However, the case certainly isn’t closed and there are definite advantages to human financial advice which suggest it anything but dead in the water. One of the main reasons is due to emotions.

For most people, investing is not simply a number-crunching game. People do not dispassionately invest their money – they care about what happens to it and often need a sounding board to feel confident that they are doing the right thing.

It is difficult to see – at present – how this “human element” to financial advice could be replaced by AI. Perhaps one day (maybe even sooner than we think), technology could advance far enough that a robot could easily pass for a human – offering sympathy, an attentive ear, heartfelt reassurance and so forth. However, we are not there yet and the best minds think that is still some way off and maybe impossible.

Where are things likely to go?

Across the world, both human advisers and robo-advice is on the rise. What is the likely outcome to be? Will one eventually supplant the other?

It’s hard to definitively say, but it seems reasonable to conclude that whilst robo-advice could replace human advisers in theory, this is unlikely to happen. Rather, a more likely outcome is that both elements increasingly come together to combine their respective strengths.

In other words, in the nearby upcoming years, it seems reasonable to predict the rise of a “hybrid adviser”. Here, a financial adviser firm can leverage the processing and predictive power of AI to power their investment management, whilst providing the “face-to-face” human advisory experience which most clients seem to fundamentally desire.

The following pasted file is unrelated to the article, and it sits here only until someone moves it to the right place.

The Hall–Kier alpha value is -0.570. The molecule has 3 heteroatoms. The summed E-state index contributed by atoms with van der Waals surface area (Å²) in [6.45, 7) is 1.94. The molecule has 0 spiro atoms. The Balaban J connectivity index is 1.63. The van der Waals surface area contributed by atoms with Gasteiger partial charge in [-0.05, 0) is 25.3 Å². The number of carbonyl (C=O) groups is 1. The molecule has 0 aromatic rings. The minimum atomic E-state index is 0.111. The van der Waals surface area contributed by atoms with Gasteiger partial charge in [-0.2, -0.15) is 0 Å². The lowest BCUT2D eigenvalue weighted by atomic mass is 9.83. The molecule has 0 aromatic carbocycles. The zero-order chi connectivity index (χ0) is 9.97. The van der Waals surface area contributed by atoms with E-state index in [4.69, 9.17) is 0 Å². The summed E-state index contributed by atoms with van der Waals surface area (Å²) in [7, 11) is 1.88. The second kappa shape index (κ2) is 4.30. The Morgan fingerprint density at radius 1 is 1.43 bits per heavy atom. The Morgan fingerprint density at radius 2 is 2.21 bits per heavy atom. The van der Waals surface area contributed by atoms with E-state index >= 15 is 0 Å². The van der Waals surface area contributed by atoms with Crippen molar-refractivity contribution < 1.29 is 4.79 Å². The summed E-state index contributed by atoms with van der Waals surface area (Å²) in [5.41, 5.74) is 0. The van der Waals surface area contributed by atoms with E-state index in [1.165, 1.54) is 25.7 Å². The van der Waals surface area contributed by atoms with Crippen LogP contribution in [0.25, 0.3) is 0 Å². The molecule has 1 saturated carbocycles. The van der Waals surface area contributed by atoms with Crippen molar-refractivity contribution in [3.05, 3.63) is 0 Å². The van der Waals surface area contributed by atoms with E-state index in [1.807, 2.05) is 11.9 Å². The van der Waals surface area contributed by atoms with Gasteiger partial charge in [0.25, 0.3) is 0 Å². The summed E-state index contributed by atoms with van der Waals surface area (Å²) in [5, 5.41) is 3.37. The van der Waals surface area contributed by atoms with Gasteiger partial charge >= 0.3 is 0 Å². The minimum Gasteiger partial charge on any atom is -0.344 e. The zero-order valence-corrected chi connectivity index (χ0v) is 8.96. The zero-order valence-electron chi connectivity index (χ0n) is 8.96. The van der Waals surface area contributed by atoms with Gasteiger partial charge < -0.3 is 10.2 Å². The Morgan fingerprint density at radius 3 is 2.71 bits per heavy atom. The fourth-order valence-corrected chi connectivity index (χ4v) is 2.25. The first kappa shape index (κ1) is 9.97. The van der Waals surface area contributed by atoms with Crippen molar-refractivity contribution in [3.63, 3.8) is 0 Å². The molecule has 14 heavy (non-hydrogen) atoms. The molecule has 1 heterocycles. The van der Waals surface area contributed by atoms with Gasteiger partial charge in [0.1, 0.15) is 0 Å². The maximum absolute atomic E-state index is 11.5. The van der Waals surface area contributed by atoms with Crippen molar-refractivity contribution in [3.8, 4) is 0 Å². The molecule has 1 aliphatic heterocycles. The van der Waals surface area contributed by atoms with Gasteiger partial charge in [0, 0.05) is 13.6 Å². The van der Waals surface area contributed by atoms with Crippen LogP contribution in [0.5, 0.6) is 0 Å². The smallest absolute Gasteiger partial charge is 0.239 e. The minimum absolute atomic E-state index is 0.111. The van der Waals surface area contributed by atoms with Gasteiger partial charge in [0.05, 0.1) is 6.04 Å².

Some people are calling this possible development the rise of the “bionic adviser”. Human advisers within the firm can deal with customers with regards to their risk tolerance, emotions and other subjective variables which are crucial to a client’s customer experience. The mundane investment and administrative tasks of portfolio management, however, can be assigned to AI.

To conclude, then. Perhaps the rise of robo-advice is not something necessarily to be feared by human advisers. The two are not necessarily exclusive and are not pre-determined to go to war with one another.

Indeed, the rise and incorporation of AI into financial advisory businesses could even be a good thing. Whilst robots can take over the computational tasks involved with providing financial advice, human advisers can devote more time to creating value for clients – perhaps by taking on a more “coaching” role.

Who really knows for certain? Nobody. Yet we live in remarkable times. Perhaps robots will one day fully be able to replace human advisers in all respects – including the emotional aspect of financial advice.

Yet if that day does finally come – where humans are fully replaced by machines – then the demise of the traditional financial advice sector will probably be the least of humanity’s worries!